Dad Is Fat is one of several books by comedians I’ve read over the last few years. This is also one of the ones I used to forget how disappointing I found the New York Islanders in the second round of the 2016 Stanley Cup playoffs.
I was a bit hesitant to listen to this one. I am not one of those people who loves children. I find children tend to make most people a lot less interesting because people seem to think 1) I deeply care about everything their child does 2) they don’t need to have anything else to talk about except their children I barely care about anyway.
Conversations tend to go like this:
Me: Seen any movies lately?
Friend: I saw a video my significant other took of our child! Want to watch?
*3 Hours Later*
Friend: And THIS is a video of our child taking a dump on the bathroom floor AFTER getting off the potty!
Me: Oh is that so? *quietly removes friend’s contact information from phone*
Anyway, in spite of my initial reluctance, I enjoyed this book a lot, mainly for the reasons that 1. I find Jim Gaffigan’s comedy funny and 2. Jim Gaffigan’s stories about parenting his children are basically the stories my parents told me about parenting me and my sister.
Jim and his wife have 5 children in a small New York City apartment. That’s basically all you need to know going in, and his ongoing theme is basically “I don’t know what I’m doing.”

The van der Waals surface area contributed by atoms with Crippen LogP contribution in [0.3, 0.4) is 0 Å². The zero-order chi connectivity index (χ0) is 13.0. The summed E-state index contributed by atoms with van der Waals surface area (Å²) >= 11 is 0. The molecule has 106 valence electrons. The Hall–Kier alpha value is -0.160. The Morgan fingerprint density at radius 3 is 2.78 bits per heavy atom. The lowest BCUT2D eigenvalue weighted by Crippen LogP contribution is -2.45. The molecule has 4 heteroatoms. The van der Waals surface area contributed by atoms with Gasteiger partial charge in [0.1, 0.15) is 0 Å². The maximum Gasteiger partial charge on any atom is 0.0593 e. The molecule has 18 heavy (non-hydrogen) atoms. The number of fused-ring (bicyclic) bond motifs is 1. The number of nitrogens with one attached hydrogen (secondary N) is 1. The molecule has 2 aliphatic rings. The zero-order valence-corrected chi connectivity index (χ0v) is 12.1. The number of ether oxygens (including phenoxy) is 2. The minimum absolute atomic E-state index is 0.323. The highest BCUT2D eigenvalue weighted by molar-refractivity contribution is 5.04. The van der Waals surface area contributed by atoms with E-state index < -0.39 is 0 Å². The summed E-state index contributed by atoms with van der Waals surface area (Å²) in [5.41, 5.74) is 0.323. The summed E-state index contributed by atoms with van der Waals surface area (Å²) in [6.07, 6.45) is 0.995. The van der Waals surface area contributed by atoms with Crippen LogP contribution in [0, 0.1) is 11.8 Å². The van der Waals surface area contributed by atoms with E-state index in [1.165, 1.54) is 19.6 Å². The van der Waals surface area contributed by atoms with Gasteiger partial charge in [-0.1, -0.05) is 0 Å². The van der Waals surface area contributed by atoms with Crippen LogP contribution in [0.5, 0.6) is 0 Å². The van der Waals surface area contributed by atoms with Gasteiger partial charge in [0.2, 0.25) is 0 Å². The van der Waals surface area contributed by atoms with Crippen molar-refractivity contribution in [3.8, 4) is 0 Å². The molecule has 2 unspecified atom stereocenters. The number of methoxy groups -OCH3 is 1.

My parents also had no idea what they were doing, and have told me so on several occasions now.
But Gaffigan’s descriptions of children’s music, books, television, interaction with each other and strangers, and all of that? My parents told me those stories, and they’re a hundred times funnier here.
This was one of the many audiobooks I listened to at work, and I highly recommend experiencing Dad Is Fat as an audiobook. Gaffigan reads it himself, which makes it very enjoyable. I’m finding most books done by funny people are best when you hear them read by the author rather than read on your own. The author is able to give the best delivery of the material.
A lot of comedians repeat their standup material in their books, but Gaffigan doesn’t do that here. There’s a little recycle material, but not much. Definitely worth the read/listen. It’s a quick listen and a quick, easy read and I highly recommend it, even as someone who has no children and doesn’t typically enjoy hearing about other people’s children.